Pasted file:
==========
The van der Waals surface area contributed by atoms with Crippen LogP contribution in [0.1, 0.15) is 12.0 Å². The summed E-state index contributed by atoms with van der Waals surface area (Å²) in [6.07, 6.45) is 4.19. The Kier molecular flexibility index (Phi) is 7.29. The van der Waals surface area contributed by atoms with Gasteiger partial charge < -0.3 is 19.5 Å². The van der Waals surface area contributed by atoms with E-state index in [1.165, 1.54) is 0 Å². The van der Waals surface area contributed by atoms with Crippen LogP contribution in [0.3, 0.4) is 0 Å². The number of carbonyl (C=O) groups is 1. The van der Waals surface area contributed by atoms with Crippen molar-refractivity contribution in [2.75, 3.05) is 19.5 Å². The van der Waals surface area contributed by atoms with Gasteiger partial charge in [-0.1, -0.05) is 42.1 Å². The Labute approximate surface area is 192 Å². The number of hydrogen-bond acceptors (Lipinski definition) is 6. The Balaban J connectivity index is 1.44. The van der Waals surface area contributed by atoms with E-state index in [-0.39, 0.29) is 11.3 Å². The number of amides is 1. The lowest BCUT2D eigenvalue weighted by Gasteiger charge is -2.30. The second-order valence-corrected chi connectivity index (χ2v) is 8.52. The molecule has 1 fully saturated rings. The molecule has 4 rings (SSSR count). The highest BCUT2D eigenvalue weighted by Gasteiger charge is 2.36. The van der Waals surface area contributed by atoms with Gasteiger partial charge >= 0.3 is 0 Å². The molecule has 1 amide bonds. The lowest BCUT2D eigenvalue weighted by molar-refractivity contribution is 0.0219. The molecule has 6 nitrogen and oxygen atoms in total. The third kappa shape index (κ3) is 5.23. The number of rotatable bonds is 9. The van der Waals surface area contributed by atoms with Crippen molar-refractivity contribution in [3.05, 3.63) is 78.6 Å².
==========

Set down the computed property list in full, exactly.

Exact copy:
The van der Waals surface area contributed by atoms with Crippen LogP contribution in [0.1, 0.15) is 12.0 Å². The summed E-state index contributed by atoms with van der Waals surface area (Å²) in [6.07, 6.45) is 4.19. The Kier molecular flexibility index (Phi) is 7.29. The van der Waals surface area contributed by atoms with Gasteiger partial charge < -0.3 is 19.5 Å². The van der Waals surface area contributed by atoms with E-state index in [1.165, 1.54) is 0 Å². The van der Waals surface area contributed by atoms with Crippen LogP contribution in [0.3, 0.4) is 0 Å². The number of carbonyl (C=O) groups is 1. The van der Waals surface area contributed by atoms with Crippen molar-refractivity contribution in [2.75, 3.05) is 19.5 Å². The van der Waals surface area contributed by atoms with Gasteiger partial charge in [-0.1, -0.05) is 42.1 Å². The Labute approximate surface area is 192 Å². The number of hydrogen-bond acceptors (Lipinski definition) is 6. The Balaban J connectivity index is 1.44. The van der Waals surface area contributed by atoms with E-state index in [-0.39, 0.29) is 11.3 Å². The number of amides is 1. The lowest BCUT2D eigenvalue weighted by Gasteiger charge is -2.30. The second-order valence-corrected chi connectivity index (χ2v) is 8.52. The molecule has 1 fully saturated rings. The molecule has 4 rings (SSSR count). The highest BCUT2D eigenvalue weighted by Gasteiger charge is 2.36. The van der Waals surface area contributed by atoms with Gasteiger partial charge >= 0.3 is 0 Å². The molecule has 1 amide bonds. The lowest BCUT2D eigenvalue weighted by molar-refractivity contribution is 0.0219. The molecule has 6 nitrogen and oxygen atoms in total. The third kappa shape index (κ3) is 5.23. The number of rotatable bonds is 9. The van der Waals surface area contributed by atoms with Crippen molar-refractivity contribution in [3.05, 3.63) is 78.6 Å².